- Oral presentation
Prevalence of unrecognized myocardial scarring in patients with normal contractile function across four U.S. hospitals
Journal of Cardiovascular Magnetic Resonancevolume 18, Article number: O131 (2016)
Prior studies have established that myocardial scarring increases mortality even without overt symptoms of irreversible injury, for example due to unrecognized myocardial infarction (UMI) in patients with coronary artery disease (CAD), or replacement scarring in non-ischemic cardiomyopathy (NICM). Previous studies have also established that scar formation may be missed by echocardiography and SPECT due to normal wall motion and/or limited spatial resolution. CMR has a high sensitivity for the detection of scar, but it is currently unknown how many patients have unrecognized scar because no large-scale studies have addressed this question.
Data analysis was performed on a cloud-based system that is currently receiving de-identified searchable data from electronically-signed clinical reports with full DICOM datasets for 23,275 consecutive CMR exams performed at four U.S. hospitals from Jan 1, 2010 through Dec 31, 2014. At the time of abstract submission, 8,242 datasets have been analyzed, and analysis of all 23,275 is expected by the end of 2015. All data fields were derived from CMR reports that had been electronically signed by board-certified physicians with Level 3 CMR training. All patients with a history of MI were excluded. Normal contractile function was defined as normal wall motion scores in all 17 myocardial segments. Scar was defined as the presence of delayed enhancement in post-contrast images. Scar pattern (CAD or non-CAD) was defined by the physician's interpretation in the electronically signed final clinical report.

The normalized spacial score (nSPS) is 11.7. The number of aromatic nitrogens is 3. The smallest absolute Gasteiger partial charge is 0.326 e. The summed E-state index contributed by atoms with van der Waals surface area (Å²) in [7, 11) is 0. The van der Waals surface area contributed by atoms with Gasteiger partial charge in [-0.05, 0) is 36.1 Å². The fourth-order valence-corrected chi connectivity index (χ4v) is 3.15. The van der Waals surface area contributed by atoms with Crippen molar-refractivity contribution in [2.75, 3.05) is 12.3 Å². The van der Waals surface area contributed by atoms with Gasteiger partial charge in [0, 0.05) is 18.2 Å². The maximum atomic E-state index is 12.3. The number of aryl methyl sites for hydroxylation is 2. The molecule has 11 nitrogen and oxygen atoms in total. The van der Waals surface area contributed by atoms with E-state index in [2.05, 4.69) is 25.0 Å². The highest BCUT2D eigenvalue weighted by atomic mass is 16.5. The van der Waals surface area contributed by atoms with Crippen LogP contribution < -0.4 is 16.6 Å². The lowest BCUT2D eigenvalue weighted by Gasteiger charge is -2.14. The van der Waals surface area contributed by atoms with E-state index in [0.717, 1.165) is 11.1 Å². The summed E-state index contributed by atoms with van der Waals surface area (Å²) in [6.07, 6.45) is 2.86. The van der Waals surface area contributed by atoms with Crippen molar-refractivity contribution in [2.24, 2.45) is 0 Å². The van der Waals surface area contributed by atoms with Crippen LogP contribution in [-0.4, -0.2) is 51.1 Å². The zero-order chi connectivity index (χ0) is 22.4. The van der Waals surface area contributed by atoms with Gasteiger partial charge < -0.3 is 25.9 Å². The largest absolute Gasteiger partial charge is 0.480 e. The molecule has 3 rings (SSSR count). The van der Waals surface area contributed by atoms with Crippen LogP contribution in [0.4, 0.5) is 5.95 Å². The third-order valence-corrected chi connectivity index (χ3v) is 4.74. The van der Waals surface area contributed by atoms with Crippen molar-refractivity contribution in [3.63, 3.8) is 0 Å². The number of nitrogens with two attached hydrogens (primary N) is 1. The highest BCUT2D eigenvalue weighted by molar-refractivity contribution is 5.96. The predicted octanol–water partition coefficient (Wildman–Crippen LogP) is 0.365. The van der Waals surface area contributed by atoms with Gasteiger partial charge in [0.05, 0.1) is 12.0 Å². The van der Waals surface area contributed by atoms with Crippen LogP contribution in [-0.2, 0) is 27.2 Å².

Of 8,242 consecutive patients undergoing clinical CMR for routine purposes (indications: cardiomyopathy 26%; ischemia evaluation 19%; vascular 18%; viability assessment 14%; arrhythmia 12%), 4,110 patients had normal wall motion scores and no history of MI. Patient demographics are shown in Table 1. Of these 4,110 patients, scar was present in 543 (13.2%). Ejection fraction was normal in patients with scar (64 ± 9%) and without scar (62 ± 7%). In the 543 patients with scar, 199 (37%) had a scar pattern consistent with UMI from CAD, while the remainder had non-CAD patterns of scar. Although scar size was variable (4.3 ± 6.6%LV mass), scar burden was at least moderate in 128 patients (24%), involving ≥5% of LV mass.
The current investigation is the largest, multicenter CMR study of unrecognized scar. More than one in eight patients (13.2%) with normal contractile function and no history of MI undergoing routine CMR testing have unrecognized myocardial scar. Scar burden was often high with 24% having involvement of ≥5% of LV mass, despite preserved LVEF and no regional wall motion abnormalities. Given the poor outcomes associated with unrecognized scar, the data suggests that CMR is being underutilized for the identification of high-risk patients at U.S. hospitals.